Matthew 5:20 (NIV) For I tell you that unless your righteousness surpasses that of the Pharisees and the teachers of the law, you will certainly not enter the kingdom of heaven.
These days the Pharisees and teachers of the law (scribes) are looked down on as absolutely evil people. Some had bad hearts, bad enough to plot to kill Jesus and to persuade others that it was God’s work to do so. So many think that the bar of being more righteous than them is pretty low.
But the vast majority of those men were intently focused on pleasing God and obeying His every command to the letter. Their whole lives were focused on little else than that. As such, on the whole, they were about the best, most righteous people of Jesus’ day.
The biggest problem that these men had, as Jesus pointed out (Matthew 23:13-36) was their hypocrisy. These men worked ceaselessly to ensure that their outward presentation was perfect, while inside they wrestled furiously with a heart that was just as black and misshapen by sin as any of the “sinners” they so vehemently denounced. Their righteousness was merely a mask that they hid behind, because they had no idea what, if anything, could be done about their hearts.
It’s no wonder that after fiercely denouncing the hypocrisy of these leading religious figures that Jesus immediately switches to mourning over the destruction that He knew awaited them. (Matthew 23:37-39) These men were pitiable to both Him and to God. They sincerely believed that their man-made righteousness would be adequate when they stood before the judgment. They believed that God would not peek behind the mask and see the darkness that lay in their hearts. And so they sought no solution for the evil in them. They didn’t really believe that there even was a solution.
But Jesus’ own righteousness showed their masks for what they truly were. He made them look bad. When it came down to it, they couldn’t find a single legitimate wrong that He had ever done – they had to try to dig up false witnesses at His trial (Matthew 26:59), and even they weren’t convincing. Plus, Jesus could do amazing miracles that no one could deny, proving an even deeper level of righteousness and intimacy with God.
It was the darkness in their hearts that moved them to put Jesus to death at any cost – a darkness that no amount of external righteousness could ever really cover up. And it was in that area of darkness of heart that Jesus is pointing out that the people of God’s kingdom had to be better, more righteous than the scribes and Pharisees.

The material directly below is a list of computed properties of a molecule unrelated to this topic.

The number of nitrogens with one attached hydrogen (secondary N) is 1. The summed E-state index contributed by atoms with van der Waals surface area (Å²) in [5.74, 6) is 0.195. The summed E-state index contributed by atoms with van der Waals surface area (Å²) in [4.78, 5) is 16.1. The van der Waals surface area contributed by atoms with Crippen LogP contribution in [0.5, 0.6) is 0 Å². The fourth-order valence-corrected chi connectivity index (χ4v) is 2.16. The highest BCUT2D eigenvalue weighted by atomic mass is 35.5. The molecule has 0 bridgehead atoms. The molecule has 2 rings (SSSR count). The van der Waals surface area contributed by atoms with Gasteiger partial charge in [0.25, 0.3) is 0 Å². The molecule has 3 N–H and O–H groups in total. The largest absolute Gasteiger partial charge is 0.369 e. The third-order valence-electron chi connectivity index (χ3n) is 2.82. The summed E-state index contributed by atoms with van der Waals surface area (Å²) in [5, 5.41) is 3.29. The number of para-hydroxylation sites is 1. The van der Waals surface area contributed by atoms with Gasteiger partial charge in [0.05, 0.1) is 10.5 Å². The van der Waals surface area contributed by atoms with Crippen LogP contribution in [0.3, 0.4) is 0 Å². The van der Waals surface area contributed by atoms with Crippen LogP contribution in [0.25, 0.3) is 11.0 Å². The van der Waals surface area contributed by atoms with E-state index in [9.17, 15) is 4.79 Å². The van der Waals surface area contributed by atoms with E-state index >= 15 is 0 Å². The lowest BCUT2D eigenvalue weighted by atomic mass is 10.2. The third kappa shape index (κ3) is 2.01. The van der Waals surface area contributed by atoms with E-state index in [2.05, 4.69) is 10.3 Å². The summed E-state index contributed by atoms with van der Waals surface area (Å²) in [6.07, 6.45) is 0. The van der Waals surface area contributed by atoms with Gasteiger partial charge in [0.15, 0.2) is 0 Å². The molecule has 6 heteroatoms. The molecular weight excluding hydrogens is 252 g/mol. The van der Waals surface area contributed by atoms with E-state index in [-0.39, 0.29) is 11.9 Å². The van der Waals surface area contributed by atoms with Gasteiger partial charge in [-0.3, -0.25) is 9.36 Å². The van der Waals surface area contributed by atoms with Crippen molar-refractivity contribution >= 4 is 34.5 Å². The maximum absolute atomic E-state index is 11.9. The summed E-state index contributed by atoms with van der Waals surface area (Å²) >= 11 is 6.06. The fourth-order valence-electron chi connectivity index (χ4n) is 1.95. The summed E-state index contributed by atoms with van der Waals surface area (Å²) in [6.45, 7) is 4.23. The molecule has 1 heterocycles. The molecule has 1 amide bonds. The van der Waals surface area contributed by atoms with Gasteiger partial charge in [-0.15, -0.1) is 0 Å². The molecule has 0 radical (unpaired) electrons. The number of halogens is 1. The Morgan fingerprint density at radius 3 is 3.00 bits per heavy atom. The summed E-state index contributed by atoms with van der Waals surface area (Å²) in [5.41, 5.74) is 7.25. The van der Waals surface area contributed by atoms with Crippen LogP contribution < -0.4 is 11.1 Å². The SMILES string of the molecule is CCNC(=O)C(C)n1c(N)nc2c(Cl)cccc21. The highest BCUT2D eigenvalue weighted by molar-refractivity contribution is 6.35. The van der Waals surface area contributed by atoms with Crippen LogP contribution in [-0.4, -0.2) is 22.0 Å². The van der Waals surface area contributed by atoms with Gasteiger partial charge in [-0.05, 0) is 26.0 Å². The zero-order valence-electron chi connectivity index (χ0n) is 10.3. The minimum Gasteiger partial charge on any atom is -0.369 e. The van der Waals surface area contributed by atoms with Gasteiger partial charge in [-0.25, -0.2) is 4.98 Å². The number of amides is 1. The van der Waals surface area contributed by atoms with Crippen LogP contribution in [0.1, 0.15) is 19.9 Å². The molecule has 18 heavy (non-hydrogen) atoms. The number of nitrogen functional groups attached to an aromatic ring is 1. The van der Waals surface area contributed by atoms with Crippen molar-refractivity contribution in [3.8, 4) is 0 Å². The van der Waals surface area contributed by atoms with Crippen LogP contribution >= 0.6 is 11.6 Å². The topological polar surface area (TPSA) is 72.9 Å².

Jesus carried within Himself the kingdom of God, and all that that entailed. In Him real heart purity could actually be found. Those who hunger and thirst for righteousness are not merely being given a new list of rules; they can actually be filled with the real thing – their hearts legitimately purified by the fire of the Holy Spirit and the very real presence of the risen Jesus.
Some see in the Sermon on the Mount an extended and deeper level of rules and laws. But external obedience, even to an enhanced series of laws would make Jesus’ followers, at best, only AS righteous as those men. The righteousness that Jesus requires to even enter God’s kingdom is greater than that, deeper, a righteousness that goes to the very heart of each follower. That righteousness can only come from Jesus, and He has promised to give it freely to everyone who legitimately hungers and thirsts for the real thing.
Father, help me to never try to get by on my own righteousness. The best I can work up on my own is a poor, sickly thing compared to Your real righteousness. Help me to open my heart fully to You, so that Your Holy Spirit has complete access to change whatever parts of my heart are necessary to change, to burn away any impurities that He finds, and to make me legitimately holy, legitimately righteous, from the inside out. Amen.